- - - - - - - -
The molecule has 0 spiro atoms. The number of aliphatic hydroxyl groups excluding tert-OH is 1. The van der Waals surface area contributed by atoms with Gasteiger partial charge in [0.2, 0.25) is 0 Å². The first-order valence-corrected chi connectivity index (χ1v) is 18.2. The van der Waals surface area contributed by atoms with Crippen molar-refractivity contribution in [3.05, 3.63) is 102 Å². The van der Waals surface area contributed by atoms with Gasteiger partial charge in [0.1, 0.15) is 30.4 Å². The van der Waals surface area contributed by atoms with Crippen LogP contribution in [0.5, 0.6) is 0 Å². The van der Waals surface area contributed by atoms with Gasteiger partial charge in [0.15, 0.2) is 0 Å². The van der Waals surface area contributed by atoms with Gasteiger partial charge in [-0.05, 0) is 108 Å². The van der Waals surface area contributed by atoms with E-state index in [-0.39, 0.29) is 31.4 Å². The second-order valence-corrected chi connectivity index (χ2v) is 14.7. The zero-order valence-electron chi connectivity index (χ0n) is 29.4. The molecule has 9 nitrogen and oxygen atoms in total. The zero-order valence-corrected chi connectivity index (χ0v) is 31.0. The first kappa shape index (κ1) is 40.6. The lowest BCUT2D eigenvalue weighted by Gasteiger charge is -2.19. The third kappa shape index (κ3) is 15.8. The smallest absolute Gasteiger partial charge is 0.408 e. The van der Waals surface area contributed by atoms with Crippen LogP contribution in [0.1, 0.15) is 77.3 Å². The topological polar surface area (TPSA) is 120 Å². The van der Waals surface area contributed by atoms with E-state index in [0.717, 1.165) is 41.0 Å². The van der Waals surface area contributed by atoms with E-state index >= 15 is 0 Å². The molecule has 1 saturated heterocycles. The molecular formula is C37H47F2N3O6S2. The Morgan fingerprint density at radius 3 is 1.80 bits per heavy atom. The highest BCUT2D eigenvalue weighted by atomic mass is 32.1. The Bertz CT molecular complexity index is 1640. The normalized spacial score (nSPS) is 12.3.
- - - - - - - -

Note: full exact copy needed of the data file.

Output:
The molecule has 0 spiro atoms. The number of aliphatic hydroxyl groups excluding tert-OH is 1. The van der Waals surface area contributed by atoms with Gasteiger partial charge in [0.2, 0.25) is 0 Å². The first-order valence-corrected chi connectivity index (χ1v) is 18.2. The van der Waals surface area contributed by atoms with Crippen molar-refractivity contribution in [3.05, 3.63) is 102 Å². The van der Waals surface area contributed by atoms with Gasteiger partial charge in [0.1, 0.15) is 30.4 Å². The van der Waals surface area contributed by atoms with Crippen LogP contribution in [0.5, 0.6) is 0 Å². The van der Waals surface area contributed by atoms with Gasteiger partial charge in [0.15, 0.2) is 0 Å². The van der Waals surface area contributed by atoms with Gasteiger partial charge in [-0.05, 0) is 108 Å². The van der Waals surface area contributed by atoms with E-state index in [-0.39, 0.29) is 31.4 Å². The second-order valence-corrected chi connectivity index (χ2v) is 14.7. The zero-order valence-electron chi connectivity index (χ0n) is 29.4. The molecule has 9 nitrogen and oxygen atoms in total. The zero-order valence-corrected chi connectivity index (χ0v) is 31.0. The first kappa shape index (κ1) is 40.6. The lowest BCUT2D eigenvalue weighted by Gasteiger charge is -2.19. The third kappa shape index (κ3) is 15.8. The smallest absolute Gasteiger partial charge is 0.408 e. The van der Waals surface area contributed by atoms with Crippen LogP contribution in [0.1, 0.15) is 77.3 Å². The topological polar surface area (TPSA) is 120 Å². The van der Waals surface area contributed by atoms with E-state index in [0.717, 1.165) is 41.0 Å². The van der Waals surface area contributed by atoms with E-state index >= 15 is 0 Å². The molecule has 1 saturated heterocycles. The molecular formula is C37H47F2N3O6S2. The Morgan fingerprint density at radius 3 is 1.80 bits per heavy atom. The highest BCUT2D eigenvalue weighted by atomic mass is 32.1. The Bertz CT molecular complexity index is 1640. The normalized spacial score (nSPS) is 12.3.